Help Minnesota draw its districts

Get involved in the normally secretive process of redistricting.

If you donâÄôt pay attention, the 2012 election could be over before you even get to the polls. That is because Minnesota is currently in the process of redrawing the political boundaries all over the state.

While this activity may seem boring, how the lines are drawn can have a huge impact on who wins and loses an election. If you have not heard of redistricting before, it is one of the biggest secrets at the State Capitol that politicians donâÄôt want you to know about.

For decades, politicians and political parties have had the power to redraw districts for their own benefit. The redistricting process in Minnesota is broken. But with legislators unwilling to fix it, it is up to us to have our voice heard now so that our voice makes a difference on Election Day.

In Minnesota, politicians have been unable to agree on the maps in three of the last four decades. When that happens, the Minnesota Supreme Court has to intervene to clean up the mess. For the first time ever, the Minnesota Supreme Court is letting members of the public help draw the lines.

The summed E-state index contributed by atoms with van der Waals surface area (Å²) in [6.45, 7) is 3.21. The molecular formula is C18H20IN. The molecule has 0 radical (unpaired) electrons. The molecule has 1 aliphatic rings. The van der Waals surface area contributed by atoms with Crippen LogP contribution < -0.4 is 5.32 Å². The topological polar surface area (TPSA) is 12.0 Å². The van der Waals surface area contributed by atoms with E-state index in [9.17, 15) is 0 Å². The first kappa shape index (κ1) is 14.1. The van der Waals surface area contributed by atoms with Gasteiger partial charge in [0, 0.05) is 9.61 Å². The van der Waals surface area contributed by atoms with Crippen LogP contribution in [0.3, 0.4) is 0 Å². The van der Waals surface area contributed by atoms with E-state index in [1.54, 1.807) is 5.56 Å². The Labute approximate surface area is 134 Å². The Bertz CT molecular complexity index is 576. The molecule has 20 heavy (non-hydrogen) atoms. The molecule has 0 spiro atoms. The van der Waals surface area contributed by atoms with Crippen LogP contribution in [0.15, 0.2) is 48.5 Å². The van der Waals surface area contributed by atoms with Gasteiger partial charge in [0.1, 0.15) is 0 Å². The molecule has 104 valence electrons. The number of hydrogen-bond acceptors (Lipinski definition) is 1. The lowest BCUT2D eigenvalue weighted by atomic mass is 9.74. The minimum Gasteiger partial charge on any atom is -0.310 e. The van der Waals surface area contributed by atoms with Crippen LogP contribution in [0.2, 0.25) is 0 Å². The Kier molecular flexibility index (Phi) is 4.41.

One way to get involved in this process is to draw your own map. Common Cause and the Center for the Study of Politics and Governance are challenging students to draw a better map than legislators. Along with cash prizes, the top three winning entries for both the legislative and congressional maps will be submitted to the court for consideration.

Or, if you would like help drawing your own map, you should attend the âÄúGerry-Mander-ThonâÄù here on campus this weekend. This is an opportunity to draw a map that is not gerrymandered. The event will be held from 9 a.m. to 3 p.m. Oct. 8 at the Humphrey School, Room 180 and more information can be found at drawminnesota.org. I encourage students to get involved in the redistricting process because these lines will affect all citizens for another 10 years.